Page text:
You Did What?

You Did What?

By Ian Brown, EAA 657159

Why would anyone put an autopilot (AP) in a homebuilt? Don’t you lose all the fun of flying? I might have thought that way when I first started to build my RV-9A, but as time went on I realized that sometimes a helping hand can be well, handy, so to speak, but let’s rewind a bit.

The $100 hamburger can be fun, and the collegiality of a bunch of pilots flying to a local rendezvous is pleasant, but more and more, my mission has been to fly longer trips to new, more distant destinations. Destinations like Florida or flights across the country involve many hours in the air, and it’s tiring and sometimes difficult to  maintain heading and altitude by hand when you need to consult the map, look for a frequency, or make a radio call. Of course, life is much easier with a copilot, but they’re not always available. Sometimes you might want to have a nonpilot companion next to you.

Autopilot servo mounted to wing bellcrank.

My Dynon D10A is a very compact but extremely functional box of tricks. Its software provides an amazing array of capabilities, but one I wasn’t expecting was that it already contained the capabilities of an autopilot. All I would need were the servos mounted in the right wing and behind the baggage compartment. Dynon Avionics does sell an AP74 autopilot controller, but in my case it wasn’t needed. All I really had to add were the two servos and associated disconnect button on the stick.

JP Riendeau, a close friend, EAA 498455, and until recently an RV-6A owner, helped me perform the in-flight portion of the 14-page calibration procedure. The first shocking discovery was at the moment of engaging the autopilot there was no shock. It just worked, very gently correcting heading and altitude errors almost imperceptibly. We put the autopilot through its paces, adjusting the heading bug, testing the ability to turn 180 degrees to a reverse course, changing the target altitude 500 feet higher, then lower, which not only tested the autopilot but its ability to work within the limits installed in the setup procedure. You can say “never bank more than so many degrees,” “never climb with an airspeed lower than this,” “never descend faster than at this airspeed,” and much more. You can override the autopilot by just pushing the stick, but it’s more comfortable for the pilot to just disengage it with the push of the AP button and then reengage it with a longer push of the same button.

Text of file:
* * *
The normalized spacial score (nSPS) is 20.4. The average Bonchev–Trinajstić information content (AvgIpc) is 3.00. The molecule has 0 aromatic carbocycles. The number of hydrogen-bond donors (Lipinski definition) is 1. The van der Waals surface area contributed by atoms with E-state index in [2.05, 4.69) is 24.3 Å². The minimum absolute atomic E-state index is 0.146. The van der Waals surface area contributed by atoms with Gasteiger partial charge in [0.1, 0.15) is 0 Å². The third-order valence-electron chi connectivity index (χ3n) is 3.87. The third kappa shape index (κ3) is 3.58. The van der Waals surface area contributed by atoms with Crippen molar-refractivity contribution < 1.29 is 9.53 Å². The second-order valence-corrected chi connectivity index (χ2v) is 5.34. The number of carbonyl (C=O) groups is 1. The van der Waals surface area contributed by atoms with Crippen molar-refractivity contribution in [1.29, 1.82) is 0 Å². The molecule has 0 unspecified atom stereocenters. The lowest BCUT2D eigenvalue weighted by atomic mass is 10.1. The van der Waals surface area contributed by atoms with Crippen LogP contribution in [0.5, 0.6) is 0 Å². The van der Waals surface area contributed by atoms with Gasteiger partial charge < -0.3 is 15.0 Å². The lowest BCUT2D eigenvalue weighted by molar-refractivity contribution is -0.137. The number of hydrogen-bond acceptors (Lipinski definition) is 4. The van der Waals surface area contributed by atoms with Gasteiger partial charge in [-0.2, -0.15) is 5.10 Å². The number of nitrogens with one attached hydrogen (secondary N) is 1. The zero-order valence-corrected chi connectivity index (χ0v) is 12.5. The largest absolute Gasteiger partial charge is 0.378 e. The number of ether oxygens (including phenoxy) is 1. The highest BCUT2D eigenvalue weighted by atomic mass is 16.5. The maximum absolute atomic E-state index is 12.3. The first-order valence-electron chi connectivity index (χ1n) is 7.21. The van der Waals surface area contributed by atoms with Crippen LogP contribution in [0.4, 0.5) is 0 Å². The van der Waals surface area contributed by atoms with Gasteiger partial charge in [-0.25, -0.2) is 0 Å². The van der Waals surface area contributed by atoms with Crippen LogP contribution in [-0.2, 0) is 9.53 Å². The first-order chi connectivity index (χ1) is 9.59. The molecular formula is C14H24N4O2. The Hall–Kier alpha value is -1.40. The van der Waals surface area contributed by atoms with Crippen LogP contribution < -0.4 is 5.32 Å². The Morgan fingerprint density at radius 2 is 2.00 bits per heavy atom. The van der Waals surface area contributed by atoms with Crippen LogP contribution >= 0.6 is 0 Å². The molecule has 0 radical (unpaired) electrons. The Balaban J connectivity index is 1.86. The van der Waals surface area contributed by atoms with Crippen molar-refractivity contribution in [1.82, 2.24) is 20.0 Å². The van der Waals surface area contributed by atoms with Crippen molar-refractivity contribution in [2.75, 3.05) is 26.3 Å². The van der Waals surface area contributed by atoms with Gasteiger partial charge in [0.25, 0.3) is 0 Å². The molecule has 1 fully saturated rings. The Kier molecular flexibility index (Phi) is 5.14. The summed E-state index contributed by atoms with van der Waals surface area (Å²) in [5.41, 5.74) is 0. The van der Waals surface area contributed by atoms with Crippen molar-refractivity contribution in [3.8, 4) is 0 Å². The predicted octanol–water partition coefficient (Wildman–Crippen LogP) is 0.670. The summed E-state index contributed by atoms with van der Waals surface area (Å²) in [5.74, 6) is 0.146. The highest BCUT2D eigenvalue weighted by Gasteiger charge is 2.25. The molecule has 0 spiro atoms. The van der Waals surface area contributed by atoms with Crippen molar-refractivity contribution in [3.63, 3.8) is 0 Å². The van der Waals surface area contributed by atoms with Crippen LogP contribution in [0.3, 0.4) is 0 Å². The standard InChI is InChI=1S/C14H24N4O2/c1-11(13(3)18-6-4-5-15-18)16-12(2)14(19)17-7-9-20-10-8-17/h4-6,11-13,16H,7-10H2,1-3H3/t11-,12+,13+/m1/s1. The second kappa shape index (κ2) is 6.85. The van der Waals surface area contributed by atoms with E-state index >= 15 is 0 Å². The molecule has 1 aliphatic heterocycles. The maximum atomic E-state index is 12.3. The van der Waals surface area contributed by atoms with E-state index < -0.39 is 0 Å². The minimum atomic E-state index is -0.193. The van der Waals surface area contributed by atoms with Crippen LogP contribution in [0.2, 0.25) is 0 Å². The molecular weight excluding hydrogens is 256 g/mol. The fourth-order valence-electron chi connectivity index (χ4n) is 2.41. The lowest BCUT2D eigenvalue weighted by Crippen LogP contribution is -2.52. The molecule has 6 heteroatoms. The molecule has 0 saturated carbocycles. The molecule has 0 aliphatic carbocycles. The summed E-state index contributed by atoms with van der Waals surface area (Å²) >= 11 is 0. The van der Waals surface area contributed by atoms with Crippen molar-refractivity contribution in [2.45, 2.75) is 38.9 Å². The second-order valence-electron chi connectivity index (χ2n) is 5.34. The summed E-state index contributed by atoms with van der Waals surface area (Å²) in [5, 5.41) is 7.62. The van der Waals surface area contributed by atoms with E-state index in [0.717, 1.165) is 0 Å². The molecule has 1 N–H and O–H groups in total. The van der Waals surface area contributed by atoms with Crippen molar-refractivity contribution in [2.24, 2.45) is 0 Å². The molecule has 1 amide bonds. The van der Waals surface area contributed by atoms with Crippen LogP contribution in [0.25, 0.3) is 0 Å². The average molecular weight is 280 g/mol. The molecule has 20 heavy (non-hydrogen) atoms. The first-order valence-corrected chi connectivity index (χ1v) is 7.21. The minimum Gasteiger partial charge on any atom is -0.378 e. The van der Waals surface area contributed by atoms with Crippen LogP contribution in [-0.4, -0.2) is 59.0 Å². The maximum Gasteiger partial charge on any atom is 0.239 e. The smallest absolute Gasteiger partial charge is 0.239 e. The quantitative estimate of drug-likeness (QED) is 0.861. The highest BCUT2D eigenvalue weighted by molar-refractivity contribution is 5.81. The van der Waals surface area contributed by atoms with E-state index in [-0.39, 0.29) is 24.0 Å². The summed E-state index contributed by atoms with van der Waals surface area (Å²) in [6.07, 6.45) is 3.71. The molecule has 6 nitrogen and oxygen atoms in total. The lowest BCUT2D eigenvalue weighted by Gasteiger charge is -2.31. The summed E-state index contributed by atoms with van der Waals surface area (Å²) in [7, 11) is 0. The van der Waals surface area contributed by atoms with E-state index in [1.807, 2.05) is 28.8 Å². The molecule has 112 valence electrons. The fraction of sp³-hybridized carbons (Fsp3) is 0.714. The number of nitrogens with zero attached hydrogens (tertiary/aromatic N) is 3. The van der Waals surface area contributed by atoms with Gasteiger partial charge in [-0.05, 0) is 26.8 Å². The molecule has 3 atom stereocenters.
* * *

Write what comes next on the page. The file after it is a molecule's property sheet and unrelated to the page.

You can set altitude or heading or both.

I know that many of you might be extremely familiar with the use of an autopilot, so I’m talking to the rest of you. I have no idea what the addition of an AP might have done to the financial value of the RV, but I’m convinced that it’s a strong enough selling point that it will probably hold its value forever. It will also develop in me as a pilot another level of skill, but mostly, I think I’ve invested in a device that will make me a safer aviator.

What a blast we had today. The final thrill was when, 5 nm out, I dialed in the circuit altitude of our local airport and let the autopilot take us there. We arrived at that altitude about a mile early, right on the button after a graceful round-out, and I just let the AP take us into the downwind while I reduced power. The AP kept the altitude rock solid as the airspeed slowed to below the max flap extension speed. As the flaps dropped I disengaged the AP, turned base, and settled into the calmest base/final and shortest landing I’ve had in a while. I’m not saying I’m going to fly this way all the time, but wahoo, yay for autopilots!

This article first appeared in Bits and Pieces, EAA’s newsletter for builders and aviators in Canada. Subscribe here >>

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